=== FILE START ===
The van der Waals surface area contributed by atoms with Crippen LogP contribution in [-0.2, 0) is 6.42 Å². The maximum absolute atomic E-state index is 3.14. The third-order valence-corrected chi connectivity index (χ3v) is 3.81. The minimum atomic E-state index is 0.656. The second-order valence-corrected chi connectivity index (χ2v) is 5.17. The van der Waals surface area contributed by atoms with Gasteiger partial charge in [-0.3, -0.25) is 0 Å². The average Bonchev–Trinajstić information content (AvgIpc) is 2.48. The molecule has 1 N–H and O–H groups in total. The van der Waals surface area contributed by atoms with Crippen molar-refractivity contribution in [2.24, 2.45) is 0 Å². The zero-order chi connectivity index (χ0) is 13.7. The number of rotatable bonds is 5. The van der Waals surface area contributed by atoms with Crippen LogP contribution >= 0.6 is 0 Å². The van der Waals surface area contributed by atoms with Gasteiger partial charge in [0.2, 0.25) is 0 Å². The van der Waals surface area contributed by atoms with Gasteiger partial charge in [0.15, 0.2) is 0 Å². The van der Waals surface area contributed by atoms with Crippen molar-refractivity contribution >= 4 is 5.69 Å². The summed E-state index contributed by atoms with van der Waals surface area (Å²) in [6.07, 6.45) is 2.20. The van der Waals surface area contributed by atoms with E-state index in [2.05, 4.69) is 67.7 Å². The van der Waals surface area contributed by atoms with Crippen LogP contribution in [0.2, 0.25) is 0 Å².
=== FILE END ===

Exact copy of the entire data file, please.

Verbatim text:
The van der Waals surface area contributed by atoms with Crippen LogP contribution in [-0.2, 0) is 6.42 Å². The maximum absolute atomic E-state index is 3.14. The third-order valence-corrected chi connectivity index (χ3v) is 3.81. The minimum atomic E-state index is 0.656. The second-order valence-corrected chi connectivity index (χ2v) is 5.17. The van der Waals surface area contributed by atoms with Gasteiger partial charge in [-0.3, -0.25) is 0 Å². The average Bonchev–Trinajstić information content (AvgIpc) is 2.48. The molecule has 1 N–H and O–H groups in total. The van der Waals surface area contributed by atoms with Crippen molar-refractivity contribution in [2.24, 2.45) is 0 Å². The zero-order chi connectivity index (χ0) is 13.7. The number of rotatable bonds is 5. The van der Waals surface area contributed by atoms with Crippen LogP contribution >= 0.6 is 0 Å². The van der Waals surface area contributed by atoms with Gasteiger partial charge in [0.2, 0.25) is 0 Å². The van der Waals surface area contributed by atoms with Gasteiger partial charge in [0.15, 0.2) is 0 Å². The van der Waals surface area contributed by atoms with Crippen molar-refractivity contribution >= 4 is 5.69 Å². The summed E-state index contributed by atoms with van der Waals surface area (Å²) in [6.07, 6.45) is 2.20. The van der Waals surface area contributed by atoms with E-state index in [2.05, 4.69) is 67.7 Å². The van der Waals surface area contributed by atoms with Crippen LogP contribution in [0.2, 0.25) is 0 Å².